Our Work

What We Do

Since 1983, the Trust has worked diligently with landowners, communities, municipalities, and partner organizations to protect 12,000 acres of land, conserving more working farms on Long Island than any other private conservation organization, and securing millions of dollars from the public and private sector for land protection. 

Our work involves the following areas:

Conservation: Protecting the Land

We work with landowners, communities and all levels of government to conserve land while respecting the rights of the individual and the interests of the public.

Stewardship: Caring for the Land and Water

We are responsible for the perpetual care of the preserves and conservation easements held by the Trust.

Farms for the Future Initiative

We actively seeks to not only protect farmland -- particularly farmland threatened by development -- but to also grow the resource.

Impact

With the support of you and your family, friends and neighbors we continue to work hard everyday to conserve Long Island's working farms, natural lands and heritage.

1983

Year we were incorporated

12,000

Acres Protected

500

Invdividual Projects

97

Nature Preserves

Public Policy

We are committed to keeping landowners, donors and our government partners up to date on the latest issues concerning land conservation legislation.

Learn More

Featured Projects

We have been involved in over 500 projects on Long Island -- working with landowners, municipalities, partner organizations and communities on the conservation of 12,000 acres. These lands include farmland, meadows, woodland, dunes and wetlands. 

Community Conservation Campaigns: 

Stay tuned! We will be launching our new interactive map in the first quarter of 2018, with details on all of our projects. Contact Matt Swain, Senior Stewardship Manager with questions. 

FAQs

Land trusts are not-for-profit, charitable organizations that conserve land by working with landowners, communities, and municipalities.  Land Trust use a variety of methods to accomplish this, including gifts and purchases of land and conservation easements (legal agreements between landowners and land trusts or government agencies that permanently limit the uses of land in order to protect its conservation values).

Land trusts have been active in the United States since the 19th century.  Today there are over 1,700 land trusts operating across the country; collectively, they have protected more than 37 million acres from Maine to California.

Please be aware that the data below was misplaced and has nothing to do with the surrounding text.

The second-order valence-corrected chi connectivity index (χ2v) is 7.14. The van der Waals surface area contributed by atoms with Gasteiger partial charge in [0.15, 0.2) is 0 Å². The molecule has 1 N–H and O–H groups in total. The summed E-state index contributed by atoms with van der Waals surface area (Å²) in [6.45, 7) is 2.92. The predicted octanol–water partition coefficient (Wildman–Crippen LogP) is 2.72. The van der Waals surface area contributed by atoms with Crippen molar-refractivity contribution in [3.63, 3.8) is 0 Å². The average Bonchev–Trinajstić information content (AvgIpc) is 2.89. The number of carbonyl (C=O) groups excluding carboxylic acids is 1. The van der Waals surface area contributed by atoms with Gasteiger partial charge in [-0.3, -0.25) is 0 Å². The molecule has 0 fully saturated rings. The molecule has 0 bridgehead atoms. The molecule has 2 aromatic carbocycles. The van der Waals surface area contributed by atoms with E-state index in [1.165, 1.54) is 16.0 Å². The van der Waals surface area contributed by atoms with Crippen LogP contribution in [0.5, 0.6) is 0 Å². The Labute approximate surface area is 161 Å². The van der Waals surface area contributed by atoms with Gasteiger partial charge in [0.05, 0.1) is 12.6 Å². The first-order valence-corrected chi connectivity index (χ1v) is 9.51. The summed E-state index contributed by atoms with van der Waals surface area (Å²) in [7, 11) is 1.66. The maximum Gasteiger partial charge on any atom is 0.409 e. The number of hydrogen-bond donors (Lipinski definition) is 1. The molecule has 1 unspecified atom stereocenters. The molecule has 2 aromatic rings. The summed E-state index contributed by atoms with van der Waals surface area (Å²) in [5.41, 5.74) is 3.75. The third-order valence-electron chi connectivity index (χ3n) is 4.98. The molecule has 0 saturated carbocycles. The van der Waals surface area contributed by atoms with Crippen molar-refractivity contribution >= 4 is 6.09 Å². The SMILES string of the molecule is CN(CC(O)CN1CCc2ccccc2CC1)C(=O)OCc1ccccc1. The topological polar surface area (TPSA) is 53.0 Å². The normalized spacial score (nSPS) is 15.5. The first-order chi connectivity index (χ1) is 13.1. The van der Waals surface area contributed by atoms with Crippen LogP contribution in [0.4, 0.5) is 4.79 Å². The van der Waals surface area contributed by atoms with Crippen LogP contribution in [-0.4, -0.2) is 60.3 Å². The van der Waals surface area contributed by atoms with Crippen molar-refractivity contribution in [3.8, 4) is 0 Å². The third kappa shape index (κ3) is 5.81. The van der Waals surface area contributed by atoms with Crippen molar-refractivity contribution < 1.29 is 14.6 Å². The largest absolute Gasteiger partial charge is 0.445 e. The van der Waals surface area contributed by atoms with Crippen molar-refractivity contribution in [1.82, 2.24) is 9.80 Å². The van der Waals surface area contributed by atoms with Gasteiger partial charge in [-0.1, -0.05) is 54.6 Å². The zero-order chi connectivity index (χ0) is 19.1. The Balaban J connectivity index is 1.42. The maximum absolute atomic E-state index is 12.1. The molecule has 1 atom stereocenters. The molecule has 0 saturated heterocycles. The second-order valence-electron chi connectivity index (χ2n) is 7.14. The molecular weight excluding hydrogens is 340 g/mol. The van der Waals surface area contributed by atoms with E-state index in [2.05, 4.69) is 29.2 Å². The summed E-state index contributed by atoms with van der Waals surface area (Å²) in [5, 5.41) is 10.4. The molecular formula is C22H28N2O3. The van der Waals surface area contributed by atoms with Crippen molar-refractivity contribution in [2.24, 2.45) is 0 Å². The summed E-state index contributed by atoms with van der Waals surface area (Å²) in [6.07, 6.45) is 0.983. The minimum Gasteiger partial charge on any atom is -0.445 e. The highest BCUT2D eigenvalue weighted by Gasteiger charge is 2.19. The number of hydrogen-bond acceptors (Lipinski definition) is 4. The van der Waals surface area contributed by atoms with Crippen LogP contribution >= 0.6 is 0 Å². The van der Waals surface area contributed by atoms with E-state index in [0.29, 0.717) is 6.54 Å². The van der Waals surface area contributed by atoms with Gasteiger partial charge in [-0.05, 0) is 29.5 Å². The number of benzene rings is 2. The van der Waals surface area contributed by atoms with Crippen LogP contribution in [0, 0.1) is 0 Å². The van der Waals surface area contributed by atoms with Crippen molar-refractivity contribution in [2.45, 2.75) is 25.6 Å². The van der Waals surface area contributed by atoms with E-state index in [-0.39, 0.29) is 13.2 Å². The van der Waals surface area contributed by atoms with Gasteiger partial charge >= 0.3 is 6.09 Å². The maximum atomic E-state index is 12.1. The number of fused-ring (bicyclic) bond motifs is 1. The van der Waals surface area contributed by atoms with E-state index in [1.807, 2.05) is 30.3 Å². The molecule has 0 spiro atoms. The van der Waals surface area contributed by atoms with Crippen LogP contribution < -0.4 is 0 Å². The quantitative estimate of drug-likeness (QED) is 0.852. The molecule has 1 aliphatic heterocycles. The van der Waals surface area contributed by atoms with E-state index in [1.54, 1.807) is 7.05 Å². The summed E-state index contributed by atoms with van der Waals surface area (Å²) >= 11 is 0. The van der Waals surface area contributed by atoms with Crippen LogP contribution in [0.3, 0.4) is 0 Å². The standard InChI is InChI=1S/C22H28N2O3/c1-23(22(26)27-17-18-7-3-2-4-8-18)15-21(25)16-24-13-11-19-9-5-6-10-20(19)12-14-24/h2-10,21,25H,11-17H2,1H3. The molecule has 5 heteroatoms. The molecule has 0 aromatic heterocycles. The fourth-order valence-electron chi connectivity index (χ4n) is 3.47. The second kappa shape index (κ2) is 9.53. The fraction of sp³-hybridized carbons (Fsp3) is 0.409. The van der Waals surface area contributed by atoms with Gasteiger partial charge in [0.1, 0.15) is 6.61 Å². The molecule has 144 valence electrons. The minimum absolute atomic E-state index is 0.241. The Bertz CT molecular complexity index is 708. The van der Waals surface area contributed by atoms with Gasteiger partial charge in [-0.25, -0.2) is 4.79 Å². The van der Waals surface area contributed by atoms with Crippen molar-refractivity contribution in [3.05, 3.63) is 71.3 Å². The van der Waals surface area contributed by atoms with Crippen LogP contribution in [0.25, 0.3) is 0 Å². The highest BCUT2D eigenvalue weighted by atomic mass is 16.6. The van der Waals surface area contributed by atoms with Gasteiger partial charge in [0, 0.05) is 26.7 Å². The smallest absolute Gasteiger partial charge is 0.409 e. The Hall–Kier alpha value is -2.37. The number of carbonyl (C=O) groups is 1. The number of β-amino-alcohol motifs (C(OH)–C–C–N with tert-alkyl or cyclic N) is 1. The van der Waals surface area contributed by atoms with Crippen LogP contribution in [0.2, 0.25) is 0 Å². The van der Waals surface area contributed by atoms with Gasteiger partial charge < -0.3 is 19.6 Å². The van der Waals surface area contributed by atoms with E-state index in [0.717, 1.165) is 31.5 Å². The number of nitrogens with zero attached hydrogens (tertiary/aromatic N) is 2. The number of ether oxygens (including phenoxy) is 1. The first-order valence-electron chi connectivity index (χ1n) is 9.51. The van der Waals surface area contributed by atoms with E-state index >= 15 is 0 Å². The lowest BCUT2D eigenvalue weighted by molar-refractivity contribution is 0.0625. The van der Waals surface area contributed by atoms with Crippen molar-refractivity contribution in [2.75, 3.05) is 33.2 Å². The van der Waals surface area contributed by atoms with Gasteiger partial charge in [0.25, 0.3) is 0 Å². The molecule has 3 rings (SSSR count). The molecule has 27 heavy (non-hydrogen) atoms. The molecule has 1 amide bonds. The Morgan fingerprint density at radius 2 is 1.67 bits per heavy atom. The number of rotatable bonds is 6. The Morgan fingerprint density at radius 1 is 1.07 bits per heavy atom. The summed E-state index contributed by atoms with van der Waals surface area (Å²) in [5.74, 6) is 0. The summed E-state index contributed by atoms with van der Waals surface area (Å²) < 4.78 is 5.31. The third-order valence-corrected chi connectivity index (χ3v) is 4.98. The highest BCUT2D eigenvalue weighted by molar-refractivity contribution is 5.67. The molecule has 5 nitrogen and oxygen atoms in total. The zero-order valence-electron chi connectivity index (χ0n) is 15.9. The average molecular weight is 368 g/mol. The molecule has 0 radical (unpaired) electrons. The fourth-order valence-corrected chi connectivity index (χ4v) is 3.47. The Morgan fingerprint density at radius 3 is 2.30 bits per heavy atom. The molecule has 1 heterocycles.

The Peconic Land Trust is a proud member of the Land Trust Alliance, a national organization that promotes private land conservation to benefit communities and natural systems. As such, the Alliance serves as the national convener, strategist, and representative of the many land trusts across America.

By protecting our working farms and natural lands, everyone benefits. Conservation allows the farmland owner to continue farming, and landowners to protect the important resources of their lands. The business community benefits because land conservation has a positive impact on local property values; encourages primary and second homeownership in the community; helps build and promote tourism, and creates meaningful recreational activities – all while preserving the distinct character of each community.

The Trust’s focus is on conserving working farms, natural lands, wildlife habitats, viewsheds, wetlands, woodlands, and watersheds that help provide our supplies of local produce and food products, fresh drinking water, and recreational opportunities for local residents and visitors (e.g., hiking trails). Property adjacent to these areas may also be of prime importance as buffer areas that help to maintain the conservation value of adjacent lands.

Approximately 60% of the Trust’s budget comes from charitable donations while the remaining 40% is fee income from planning and stewardship services provided to clients. A common misperception, however, is that the Peconic Land Trust is the recipient of the monies raised through the Community Preservation Tax (also referred to as the 2% land transfer tax, the CPF tax, or the Peconic Land Tax). This is NOT the caseThe CPF tax is collected by Suffolk County and then redistributed to the five East End towns, the distribution of which is based on the location of the property from which the tax is acquired. 

The Trust works with villages, towns, and Suffolk County to assist in developing and implementing protection programs for working farms and natural lands.

The Trust Staff is comprised of professionals with skills and expertise in protecting working farms and natural lands. Representing communities throughout Eastern Long Island, members of the Trust’s Board of Directors have backgrounds in planning, finance, business, farming, real estate, and business management. In addition, Trust volunteers with a vast array of experience and skill work on committees and assist in planning and conducting events.

Yes. Through the Trust’s Stewardship Program, conservation easements held by us are monitored annually. This program is supported, in part, through contributions from each donor. This fund assures that there will be income to meet our stewardship responsibilities in perpetuity. If, for some reason, the Trust did cease operation, which is highly unlikely, we have provided for the transfer of the lands and easements that we hold to an appropriate non-profit conservation organization.

For protected land that is owned by a private landowner, access to that land by the public is determined by the landowner. On some of these privately held lands, the Trust is able to arrange for educational visits such as nature hikes. Additionally, the Trust does own a number of public trails on the East End. For more information on these and other public education programs, visit our Events & Activities section.